The stakes don’t get much higher, with analysts saying a win this week for Amarin could lead to billions in new sales — provided the agency stamps it with an OK. And investors liked what they say in the FDA review this morning, bumping the stock $AMRN 17%.
The insider take at the agency includes a note on two new safety signals seen in the big cardio outcomes study of the omega-3 fatty acid drug that shocked many analysts with a solid set of efficacy data. There’s a key concern over whether the use of mineral oil in the placebo skewed LDL levels in such a way that tilted the data in Amarin’s favor.
The FDA overview was written by John Sharretts, the acting deputy director in the Division of Metabolism and Endocrinology Products. 
On the safety side, the internal review focused on a 3.1% versus 2.1% rate of adjudicated events of atrial fibrillation or atrial flutter requiring hospitalization. But they also say a-fib shouldn’t confound the benefit-safety of the drug — given the improvement on MACE — or prevent its use. And then there was also a higher rate of bleeding events in the drug arm.

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Prakash Raman. Flagship

Flag­ship woos No­var­tis top deal­mak­er Prakash Ra­man in move to get the BD ball rolling ear­ly

Flagship Pioneering likes to be ahead of its times — so far ahead, perhaps, that it is often challenging to find partners for their startups while the scientific scaffolding is underway. But Prakash Raman is here to change that.

Raman, who most recently headed up business development at the Novartis Institutes for BioMedical Research, became Flagship’s first chief business development officer two weeks ago. By acting as a “central resource” for the 100 companies in the venture fund’s portfolio, he hopes to help entrepreneurs and management teams strategize about dealmaking to capture value beyond the near-term validation of their platform technologies, Raman told Endpoints News.

FDA puts Sol­id Bio’s lead gene ther­a­py pro­gram on hold — again — af­ter an­oth­er pa­tient is hurt by SGT-001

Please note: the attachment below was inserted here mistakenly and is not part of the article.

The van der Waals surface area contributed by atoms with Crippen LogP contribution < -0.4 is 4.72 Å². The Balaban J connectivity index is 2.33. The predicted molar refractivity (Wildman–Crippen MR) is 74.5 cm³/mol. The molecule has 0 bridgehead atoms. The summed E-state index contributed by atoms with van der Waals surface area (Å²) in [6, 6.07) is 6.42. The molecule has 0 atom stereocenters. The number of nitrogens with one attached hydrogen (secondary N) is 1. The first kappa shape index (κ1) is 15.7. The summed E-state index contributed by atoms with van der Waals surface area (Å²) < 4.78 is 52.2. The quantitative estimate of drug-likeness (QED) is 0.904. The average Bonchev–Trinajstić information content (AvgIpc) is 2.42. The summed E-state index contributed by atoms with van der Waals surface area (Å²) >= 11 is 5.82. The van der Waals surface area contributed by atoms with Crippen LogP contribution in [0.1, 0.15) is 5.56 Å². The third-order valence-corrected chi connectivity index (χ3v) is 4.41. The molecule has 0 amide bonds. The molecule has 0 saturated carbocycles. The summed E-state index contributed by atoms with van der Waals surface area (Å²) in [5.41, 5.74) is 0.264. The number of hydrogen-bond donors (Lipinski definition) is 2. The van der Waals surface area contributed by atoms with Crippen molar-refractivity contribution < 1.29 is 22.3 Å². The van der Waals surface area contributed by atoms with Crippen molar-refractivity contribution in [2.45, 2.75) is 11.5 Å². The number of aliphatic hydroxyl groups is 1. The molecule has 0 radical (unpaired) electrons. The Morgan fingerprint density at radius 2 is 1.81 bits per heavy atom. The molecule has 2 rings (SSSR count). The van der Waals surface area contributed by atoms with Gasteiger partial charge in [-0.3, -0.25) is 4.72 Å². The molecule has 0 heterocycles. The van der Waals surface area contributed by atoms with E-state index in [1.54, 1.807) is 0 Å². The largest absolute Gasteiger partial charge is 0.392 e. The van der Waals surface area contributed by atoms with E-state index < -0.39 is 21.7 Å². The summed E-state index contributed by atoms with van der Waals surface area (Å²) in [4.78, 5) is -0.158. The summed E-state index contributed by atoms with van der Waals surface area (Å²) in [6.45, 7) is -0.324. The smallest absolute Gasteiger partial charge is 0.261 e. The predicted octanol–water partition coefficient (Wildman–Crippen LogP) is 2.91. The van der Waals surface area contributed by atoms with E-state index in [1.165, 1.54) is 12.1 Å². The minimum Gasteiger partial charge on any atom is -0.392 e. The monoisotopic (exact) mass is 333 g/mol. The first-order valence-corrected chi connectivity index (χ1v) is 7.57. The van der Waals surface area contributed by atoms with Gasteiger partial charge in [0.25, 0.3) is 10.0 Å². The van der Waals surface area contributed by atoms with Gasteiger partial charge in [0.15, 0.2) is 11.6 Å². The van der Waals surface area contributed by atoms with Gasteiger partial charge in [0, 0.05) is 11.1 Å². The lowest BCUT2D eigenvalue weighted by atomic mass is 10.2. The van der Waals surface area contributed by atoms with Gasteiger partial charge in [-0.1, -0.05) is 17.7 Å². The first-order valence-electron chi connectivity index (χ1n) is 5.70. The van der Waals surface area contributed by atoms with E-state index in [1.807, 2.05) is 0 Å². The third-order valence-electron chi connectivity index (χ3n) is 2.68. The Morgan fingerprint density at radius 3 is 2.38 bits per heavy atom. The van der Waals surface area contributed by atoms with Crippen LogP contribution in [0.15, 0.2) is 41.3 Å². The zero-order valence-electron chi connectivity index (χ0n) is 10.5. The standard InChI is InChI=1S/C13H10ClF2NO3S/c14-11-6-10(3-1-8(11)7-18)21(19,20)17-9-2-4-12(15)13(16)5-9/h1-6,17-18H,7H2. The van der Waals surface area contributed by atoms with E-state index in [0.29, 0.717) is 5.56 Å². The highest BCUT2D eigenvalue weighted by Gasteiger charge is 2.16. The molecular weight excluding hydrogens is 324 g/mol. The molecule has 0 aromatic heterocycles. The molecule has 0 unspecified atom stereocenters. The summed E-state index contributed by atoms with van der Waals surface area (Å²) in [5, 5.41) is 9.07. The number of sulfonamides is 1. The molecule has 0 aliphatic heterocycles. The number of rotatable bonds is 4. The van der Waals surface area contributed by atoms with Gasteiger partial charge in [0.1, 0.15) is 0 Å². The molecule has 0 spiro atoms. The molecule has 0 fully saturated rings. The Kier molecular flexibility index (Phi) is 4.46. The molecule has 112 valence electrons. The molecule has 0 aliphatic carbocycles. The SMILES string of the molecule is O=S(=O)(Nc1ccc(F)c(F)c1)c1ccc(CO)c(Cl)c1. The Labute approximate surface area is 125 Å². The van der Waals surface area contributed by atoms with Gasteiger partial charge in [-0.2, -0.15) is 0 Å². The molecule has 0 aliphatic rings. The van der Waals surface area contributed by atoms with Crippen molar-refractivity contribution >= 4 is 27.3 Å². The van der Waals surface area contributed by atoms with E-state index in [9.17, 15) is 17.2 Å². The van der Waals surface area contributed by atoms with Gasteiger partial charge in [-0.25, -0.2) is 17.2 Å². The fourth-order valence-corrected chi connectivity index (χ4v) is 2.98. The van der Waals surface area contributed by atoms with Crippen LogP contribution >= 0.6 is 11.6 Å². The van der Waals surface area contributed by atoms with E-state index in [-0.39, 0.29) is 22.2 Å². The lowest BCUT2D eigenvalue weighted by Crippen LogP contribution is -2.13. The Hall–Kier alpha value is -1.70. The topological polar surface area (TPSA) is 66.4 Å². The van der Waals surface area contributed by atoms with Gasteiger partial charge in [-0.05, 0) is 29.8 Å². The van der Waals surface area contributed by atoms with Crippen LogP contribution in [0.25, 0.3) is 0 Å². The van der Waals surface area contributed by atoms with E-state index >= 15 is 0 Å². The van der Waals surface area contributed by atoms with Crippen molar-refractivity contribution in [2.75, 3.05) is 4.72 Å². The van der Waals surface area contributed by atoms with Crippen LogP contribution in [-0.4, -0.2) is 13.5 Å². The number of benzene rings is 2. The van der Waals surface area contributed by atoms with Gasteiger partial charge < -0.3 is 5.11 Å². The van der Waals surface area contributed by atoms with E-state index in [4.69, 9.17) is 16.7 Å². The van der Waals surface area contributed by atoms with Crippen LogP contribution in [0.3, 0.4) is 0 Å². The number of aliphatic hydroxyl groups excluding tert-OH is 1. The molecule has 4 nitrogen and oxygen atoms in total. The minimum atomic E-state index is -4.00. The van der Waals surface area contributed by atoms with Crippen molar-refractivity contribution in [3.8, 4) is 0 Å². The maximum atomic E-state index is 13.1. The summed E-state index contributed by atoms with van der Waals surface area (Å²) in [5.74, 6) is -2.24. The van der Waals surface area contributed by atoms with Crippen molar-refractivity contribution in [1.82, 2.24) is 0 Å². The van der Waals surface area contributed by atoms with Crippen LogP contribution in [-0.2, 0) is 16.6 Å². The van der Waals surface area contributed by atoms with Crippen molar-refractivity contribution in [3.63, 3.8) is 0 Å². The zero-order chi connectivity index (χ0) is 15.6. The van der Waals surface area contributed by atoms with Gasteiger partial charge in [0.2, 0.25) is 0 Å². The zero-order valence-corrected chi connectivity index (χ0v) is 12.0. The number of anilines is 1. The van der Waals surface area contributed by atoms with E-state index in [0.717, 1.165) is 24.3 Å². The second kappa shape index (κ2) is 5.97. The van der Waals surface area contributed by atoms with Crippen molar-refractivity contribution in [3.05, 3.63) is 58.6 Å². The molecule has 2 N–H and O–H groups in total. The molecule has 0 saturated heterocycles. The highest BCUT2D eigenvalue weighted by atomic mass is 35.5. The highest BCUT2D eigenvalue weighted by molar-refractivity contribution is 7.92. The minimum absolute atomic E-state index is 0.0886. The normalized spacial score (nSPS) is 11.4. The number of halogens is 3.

Solid Biosciences continues to be plagued by safety issues.

Close to 18 months after the gene therapy biotech was able to quickly shed an FDA hold on their lead Duchenne muscular dystrophy program for SGT-001, regulators have stepped back in to force another halt after another patient was hit hard by a set of serious adverse events remarkably similar to the first set.

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Bill Haney, Skyhawk

Cel­gene ex­ecs shell out $92M cash for a pair of R&D deals that will fit per­fect­ly in their new home at Bris­tol-My­ers

With Bristol-Myers Squibb’s Celgene buyout all but complete, the BD teams are working in perfect synchrony now. The Celgene side is going back to Skyhawk, a darling of the crowd that set out to drug RNA, and they’re adding a suite of new programs that mesh perfectly with the new regime in charge.

Celgene is shelling out $80 million in a cash upfront to add oncology, immuno-oncology and autoimmune diseases to the initial roundup of neurological targets mapped early in Skyhawk’s existence.

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Reata's bar­dox­olone of­fers promise in pa­tients with rare kid­ney dis­or­der

After surprising Wall Street with positive data on its drug, omaveloxolone, in patients suffering from a notoriously hard-to-treat degenerative neuromuscular disorder last month, Reata Pharma on Monday unveiled pivotal results from a trial testing another drug, bardoxolone, in patients with a rare, genetic form of chronic kidney disease for which there exist no approved therapies.

Bardoxolone, like Reata’s other lead drug — omaveloxolone — is a small molecule engineered to bind to a gene called Keap1 to enhance the activity of the protein Nrf2 in order to defuse inflammation.

Am­gen ax­es 149 of its staff in Cam­bridge of­fice; Evotec, Mil­li­pore­Sig­ma en­ter re­search pact

→ Amgen has submitted a Worker Adjustment and Retraining Act (WARN) — a warning of impending mass layoffs 60 days in advance of the date — to the state of Massachusetts in the wake of the company’s exodus from the neurosciences R&D sector. David Reese, the company’s R&D chief, said at the time that the company is cutting ties in the field to focus on other undisclosed areas. In its WARN notice, the Cambridge-based company stated that 149 of its employees would be affected — among the total 180 being let go. The terminations will take effect on December 31, 2019.